Women in Science: Thermo Fisher’s Amy Butler: 'we are living in the golden age of biology'

By Isabel Cameron

- Last updated on GMT

© Thermo Fisher Scientific
© Thermo Fisher Scientific

Related tags Thermo fisher scientific Thermo fisher cell and gene therapy Cell therapy Gene therapy

With so many advanced therapies on the horizon, the next few years are poised to be one of significant progress for patients with over 2000 cell and gene therapies in active clinical trials globally.

Amy Butler is president of biosciences at Thermo Fisher Scientific. In this role, she leads her team in 'partnering with innovators' to get potentially ground-breaking treatments to patients faster. We discussed her passion for expanding access to new therapies and the importance of collaboration.

BPR: Could you provide an overview of the work you do at Thermo Fisher?

Currently, I lead the biosciences division at Thermo Fisher Scientific where our mission focuses on enabling our customers to make the world healthier, cleaner and safer. I’ve been with Thermo Fisher Scientific for 19 years and have had the privilege of working in many different roles, including across areas of science like gene expression profiling and cell biology.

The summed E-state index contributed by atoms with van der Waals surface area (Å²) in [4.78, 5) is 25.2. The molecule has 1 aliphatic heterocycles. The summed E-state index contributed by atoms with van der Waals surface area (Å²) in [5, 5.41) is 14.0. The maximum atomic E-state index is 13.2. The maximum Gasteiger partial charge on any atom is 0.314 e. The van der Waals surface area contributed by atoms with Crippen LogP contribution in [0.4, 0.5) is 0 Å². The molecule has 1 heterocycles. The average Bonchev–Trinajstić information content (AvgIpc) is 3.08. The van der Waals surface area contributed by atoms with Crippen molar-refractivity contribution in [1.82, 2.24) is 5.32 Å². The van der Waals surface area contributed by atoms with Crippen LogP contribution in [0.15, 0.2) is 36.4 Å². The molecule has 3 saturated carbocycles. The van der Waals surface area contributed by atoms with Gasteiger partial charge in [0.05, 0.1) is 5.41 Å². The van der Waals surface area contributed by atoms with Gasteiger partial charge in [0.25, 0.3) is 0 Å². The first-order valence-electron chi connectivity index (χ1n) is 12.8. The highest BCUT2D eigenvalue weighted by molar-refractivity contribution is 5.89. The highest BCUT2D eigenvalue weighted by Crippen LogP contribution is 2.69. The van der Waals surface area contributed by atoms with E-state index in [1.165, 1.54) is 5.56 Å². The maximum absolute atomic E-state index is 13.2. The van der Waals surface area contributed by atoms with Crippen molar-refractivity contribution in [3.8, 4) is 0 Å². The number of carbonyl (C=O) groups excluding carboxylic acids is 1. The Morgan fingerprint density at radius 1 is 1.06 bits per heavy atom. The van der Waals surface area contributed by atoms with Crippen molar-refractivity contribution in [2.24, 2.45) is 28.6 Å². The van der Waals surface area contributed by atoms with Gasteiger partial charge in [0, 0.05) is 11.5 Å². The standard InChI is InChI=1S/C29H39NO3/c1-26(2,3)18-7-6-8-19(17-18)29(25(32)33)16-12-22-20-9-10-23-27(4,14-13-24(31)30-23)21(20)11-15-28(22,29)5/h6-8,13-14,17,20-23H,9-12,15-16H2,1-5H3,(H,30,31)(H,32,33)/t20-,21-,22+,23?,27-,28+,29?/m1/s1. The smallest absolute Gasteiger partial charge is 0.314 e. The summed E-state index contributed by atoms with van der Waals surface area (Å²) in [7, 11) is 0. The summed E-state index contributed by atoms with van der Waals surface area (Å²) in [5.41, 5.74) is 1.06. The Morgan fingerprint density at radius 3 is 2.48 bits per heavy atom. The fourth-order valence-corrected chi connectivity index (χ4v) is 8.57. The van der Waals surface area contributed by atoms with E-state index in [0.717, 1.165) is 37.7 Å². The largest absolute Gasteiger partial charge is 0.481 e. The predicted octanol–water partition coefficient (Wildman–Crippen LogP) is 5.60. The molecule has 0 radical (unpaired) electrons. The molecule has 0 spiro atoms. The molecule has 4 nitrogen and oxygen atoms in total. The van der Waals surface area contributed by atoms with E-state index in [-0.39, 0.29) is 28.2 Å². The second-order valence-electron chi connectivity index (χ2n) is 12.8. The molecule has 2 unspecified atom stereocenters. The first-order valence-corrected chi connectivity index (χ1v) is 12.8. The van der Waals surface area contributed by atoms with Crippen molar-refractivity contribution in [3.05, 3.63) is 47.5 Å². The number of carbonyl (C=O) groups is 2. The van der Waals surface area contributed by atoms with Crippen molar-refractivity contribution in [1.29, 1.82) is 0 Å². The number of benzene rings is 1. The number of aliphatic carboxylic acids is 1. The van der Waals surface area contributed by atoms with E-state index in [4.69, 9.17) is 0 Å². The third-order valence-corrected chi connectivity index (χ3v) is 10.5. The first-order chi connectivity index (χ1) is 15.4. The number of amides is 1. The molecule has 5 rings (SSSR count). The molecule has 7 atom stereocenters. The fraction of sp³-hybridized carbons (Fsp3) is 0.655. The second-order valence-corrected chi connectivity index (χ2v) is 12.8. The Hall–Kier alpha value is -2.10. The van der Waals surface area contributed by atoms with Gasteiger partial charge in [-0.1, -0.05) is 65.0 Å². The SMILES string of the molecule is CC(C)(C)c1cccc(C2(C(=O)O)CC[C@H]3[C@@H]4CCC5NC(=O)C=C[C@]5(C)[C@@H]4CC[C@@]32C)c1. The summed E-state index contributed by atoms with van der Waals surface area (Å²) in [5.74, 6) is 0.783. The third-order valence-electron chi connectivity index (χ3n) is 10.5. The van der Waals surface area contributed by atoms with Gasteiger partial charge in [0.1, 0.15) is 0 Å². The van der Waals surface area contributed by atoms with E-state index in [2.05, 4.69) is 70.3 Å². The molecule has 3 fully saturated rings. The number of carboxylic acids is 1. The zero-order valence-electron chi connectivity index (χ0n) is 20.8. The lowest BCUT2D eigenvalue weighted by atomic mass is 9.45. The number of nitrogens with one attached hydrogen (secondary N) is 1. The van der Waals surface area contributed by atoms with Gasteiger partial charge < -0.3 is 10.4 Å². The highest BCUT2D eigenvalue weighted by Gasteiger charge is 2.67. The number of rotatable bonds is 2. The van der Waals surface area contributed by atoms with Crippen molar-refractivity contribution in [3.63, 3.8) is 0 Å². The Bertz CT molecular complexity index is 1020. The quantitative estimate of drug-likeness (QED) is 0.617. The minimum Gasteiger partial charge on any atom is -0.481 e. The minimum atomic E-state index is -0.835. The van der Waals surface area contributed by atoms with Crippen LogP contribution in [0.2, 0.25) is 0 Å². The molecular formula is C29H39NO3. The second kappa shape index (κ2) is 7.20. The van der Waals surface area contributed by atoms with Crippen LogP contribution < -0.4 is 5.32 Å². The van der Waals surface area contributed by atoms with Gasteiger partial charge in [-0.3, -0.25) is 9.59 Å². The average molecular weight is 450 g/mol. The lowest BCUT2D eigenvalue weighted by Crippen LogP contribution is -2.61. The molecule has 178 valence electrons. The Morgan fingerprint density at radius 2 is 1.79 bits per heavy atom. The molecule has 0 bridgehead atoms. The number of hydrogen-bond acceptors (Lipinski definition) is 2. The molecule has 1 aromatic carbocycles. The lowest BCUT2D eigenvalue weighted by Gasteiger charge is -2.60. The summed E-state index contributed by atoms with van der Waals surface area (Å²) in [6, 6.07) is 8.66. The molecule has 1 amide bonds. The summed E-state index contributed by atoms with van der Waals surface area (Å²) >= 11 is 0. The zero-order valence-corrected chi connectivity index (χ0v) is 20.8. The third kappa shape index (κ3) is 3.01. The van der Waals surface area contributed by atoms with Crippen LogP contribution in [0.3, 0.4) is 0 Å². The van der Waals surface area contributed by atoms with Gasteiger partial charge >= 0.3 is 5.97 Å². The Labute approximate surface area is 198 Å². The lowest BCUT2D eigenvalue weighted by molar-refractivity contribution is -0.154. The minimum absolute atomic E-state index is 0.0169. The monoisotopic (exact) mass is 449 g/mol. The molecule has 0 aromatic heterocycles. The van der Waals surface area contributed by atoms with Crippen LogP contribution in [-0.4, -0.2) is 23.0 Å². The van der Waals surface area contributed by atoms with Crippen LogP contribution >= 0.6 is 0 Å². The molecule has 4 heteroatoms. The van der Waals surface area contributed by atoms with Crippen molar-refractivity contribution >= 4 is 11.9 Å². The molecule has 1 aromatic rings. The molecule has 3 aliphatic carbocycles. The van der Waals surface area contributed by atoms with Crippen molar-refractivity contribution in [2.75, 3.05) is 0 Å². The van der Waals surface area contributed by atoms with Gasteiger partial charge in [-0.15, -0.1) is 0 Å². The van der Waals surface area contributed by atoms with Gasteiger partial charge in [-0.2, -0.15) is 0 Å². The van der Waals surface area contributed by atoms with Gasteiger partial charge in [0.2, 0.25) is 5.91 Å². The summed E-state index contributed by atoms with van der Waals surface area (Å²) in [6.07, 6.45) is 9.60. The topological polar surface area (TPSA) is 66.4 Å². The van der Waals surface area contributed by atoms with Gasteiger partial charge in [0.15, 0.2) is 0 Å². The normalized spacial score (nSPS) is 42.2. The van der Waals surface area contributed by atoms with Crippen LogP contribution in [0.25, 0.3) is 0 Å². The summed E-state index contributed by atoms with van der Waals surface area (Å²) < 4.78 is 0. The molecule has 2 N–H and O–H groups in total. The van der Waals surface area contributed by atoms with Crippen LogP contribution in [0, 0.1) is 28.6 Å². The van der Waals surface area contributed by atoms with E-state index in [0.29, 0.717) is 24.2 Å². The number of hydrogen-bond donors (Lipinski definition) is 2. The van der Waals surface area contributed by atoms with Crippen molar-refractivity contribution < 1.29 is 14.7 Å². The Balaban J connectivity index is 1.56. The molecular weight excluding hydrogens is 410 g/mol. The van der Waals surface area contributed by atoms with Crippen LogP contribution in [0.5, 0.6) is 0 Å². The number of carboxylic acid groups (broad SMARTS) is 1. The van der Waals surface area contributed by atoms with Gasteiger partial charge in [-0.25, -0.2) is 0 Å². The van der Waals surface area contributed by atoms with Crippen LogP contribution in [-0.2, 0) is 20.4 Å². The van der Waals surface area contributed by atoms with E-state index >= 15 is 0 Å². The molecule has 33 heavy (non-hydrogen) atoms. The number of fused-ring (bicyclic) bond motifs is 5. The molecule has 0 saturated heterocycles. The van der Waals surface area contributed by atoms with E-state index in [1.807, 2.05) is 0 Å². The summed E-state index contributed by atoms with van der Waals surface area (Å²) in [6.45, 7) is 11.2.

In my current role, I lead a team focused on delivering innovative products and services, supporting customers on the frontlines of scientific discovery and next-generation therapeutics. Our customers are making incredible progress advancing science and medicine to improve lives for people around the globe – we are living in the golden age of biology.

With Thermo Fisher’s breadth of expertise and global scale supporting companies across the life sciences and healthcare continuum, we have the capability – and responsibility – to enable innovation by working closely with our biopharma partners as they develop advanced treatments for patients.

As an example, innovative products developed by my team are being utilized in gene editing, disease modeling, and in the development of cell and gene therapies, which are now starting to enable treatments for some of today’s most challenging diseases. This includes childhood leukemia, neuromuscular diseases and breast cancer.

BPR: What drives your passion to accelerate development and expand access to new therapies?